Submitted to: ARS Sclerotinia Initiative Annual Meeting
Publication Type: Abstract Only
Publication Acceptance Date: January 6, 2011
Publication Date: January 19, 2011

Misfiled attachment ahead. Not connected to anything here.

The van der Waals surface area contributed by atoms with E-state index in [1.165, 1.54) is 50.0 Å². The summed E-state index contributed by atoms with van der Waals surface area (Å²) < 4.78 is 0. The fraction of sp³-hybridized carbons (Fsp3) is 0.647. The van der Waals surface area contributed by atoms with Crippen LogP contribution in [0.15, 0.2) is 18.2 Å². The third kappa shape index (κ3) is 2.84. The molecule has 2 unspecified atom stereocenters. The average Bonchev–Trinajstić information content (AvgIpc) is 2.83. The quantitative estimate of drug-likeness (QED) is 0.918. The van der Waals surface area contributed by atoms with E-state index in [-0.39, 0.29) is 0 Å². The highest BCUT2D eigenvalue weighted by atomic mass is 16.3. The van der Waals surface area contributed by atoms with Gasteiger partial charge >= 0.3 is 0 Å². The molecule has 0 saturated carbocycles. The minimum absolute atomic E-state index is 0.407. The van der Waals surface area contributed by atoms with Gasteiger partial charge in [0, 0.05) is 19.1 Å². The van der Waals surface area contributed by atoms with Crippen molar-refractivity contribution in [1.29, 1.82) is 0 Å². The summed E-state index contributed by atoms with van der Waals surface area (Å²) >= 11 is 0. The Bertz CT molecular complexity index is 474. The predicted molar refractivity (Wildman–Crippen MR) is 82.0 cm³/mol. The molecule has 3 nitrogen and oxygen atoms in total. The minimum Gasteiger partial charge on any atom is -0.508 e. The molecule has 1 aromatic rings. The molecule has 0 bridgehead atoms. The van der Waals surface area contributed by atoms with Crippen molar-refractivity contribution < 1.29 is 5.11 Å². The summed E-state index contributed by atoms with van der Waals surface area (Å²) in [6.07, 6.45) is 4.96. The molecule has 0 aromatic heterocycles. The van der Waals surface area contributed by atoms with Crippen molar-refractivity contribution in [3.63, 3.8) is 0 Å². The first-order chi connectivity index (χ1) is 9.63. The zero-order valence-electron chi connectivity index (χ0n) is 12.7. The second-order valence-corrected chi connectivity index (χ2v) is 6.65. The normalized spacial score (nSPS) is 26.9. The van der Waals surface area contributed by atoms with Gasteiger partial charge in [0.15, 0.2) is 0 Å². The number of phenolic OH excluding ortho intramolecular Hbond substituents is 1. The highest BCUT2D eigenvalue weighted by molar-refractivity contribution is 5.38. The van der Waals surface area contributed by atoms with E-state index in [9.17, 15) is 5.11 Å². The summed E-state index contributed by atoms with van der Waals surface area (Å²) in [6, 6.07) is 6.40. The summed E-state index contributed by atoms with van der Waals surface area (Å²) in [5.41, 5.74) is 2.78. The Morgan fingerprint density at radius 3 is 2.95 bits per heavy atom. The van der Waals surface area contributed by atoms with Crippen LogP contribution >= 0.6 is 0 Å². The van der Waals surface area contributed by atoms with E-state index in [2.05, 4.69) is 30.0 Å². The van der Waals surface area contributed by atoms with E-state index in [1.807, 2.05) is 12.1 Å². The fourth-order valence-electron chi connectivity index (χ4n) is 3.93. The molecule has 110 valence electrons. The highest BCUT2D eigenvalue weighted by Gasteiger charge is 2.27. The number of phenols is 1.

Citation: Gulya, T.J., Hulke, B.S. 2011. Discovery of novel sources of resistance to head rot and stalk rot in cultivated sunflower and wild Helianthus. ARS Sclerotinia Initiative Annual Meeting, January 19-21, 2011, Bloomington, MN. p. 21. Technical Abstract: The 2010 growing season had abnormally high rainfall in the Red River Valley area of North Dakota and Minnesota, where many of our Sclerotinia nurseries were located. While we have successfully done field evaluations of sunflower for both Sclerotinia head rot and stalk rot for nine years, we lost virtually all of one head rot and one stalk rot nursery in 2010. Excessive rainfall eliminated stalk rot development at one of three inoculated field trials, and a severe infestation by sunflower midge, which deforms developing sunflower heads, rendering ~ 75% of a 1500 row head rot nursery data meaningless. The excessive rainfall, however, fostered Phomopsis stem canker, which enabled us to make selections for another important disease, and the midge infestation revealed some sunflower germplasm with combined tolerance to both head rot and sunflower midge. The excessive rainfall also impacted a companion project with Dr. C. Block in which we were unable to achieve stalk rot infection on wild annual sunflowers. We were able to generate good stalk rot data on 2200 rows of USDA breeding material (of 3200 rows planted at three sites) and thus progress has been made in stalk rot resistance. As a result of the continued midge infestation at the Carrington, ND research station, our entire head rot testing effort will move to Staples, MN in 2011. Field testing completed from 2008-9 in which we phenotyped 250 USDA Plant Introductions identified ~ 25 accessions with superior stalk rot resistance, and these will be planted in two locations in 2011 to assess their head rot resistance. Efforts to study the influence of root exudates from different crops on the mode of sclerotial germination in greenhouse experiments were unsuccessful and this portion of our work has been shelved. Preliminary work has begun in conjunction with Dr. Mike Boosalis (retired plant pathologist from the University of Nebraska) to define optimal parameters for large scale apothecia production. Dr. Boosalis has been producing ascospores for 20+ years for use by many Sclerotinia researchers across the U.S. and has graciously offered to collaborate with us and other U NEB scientists. The study will examine a range of Sclerotinia isolates in multiple laboratories, and the results will be published.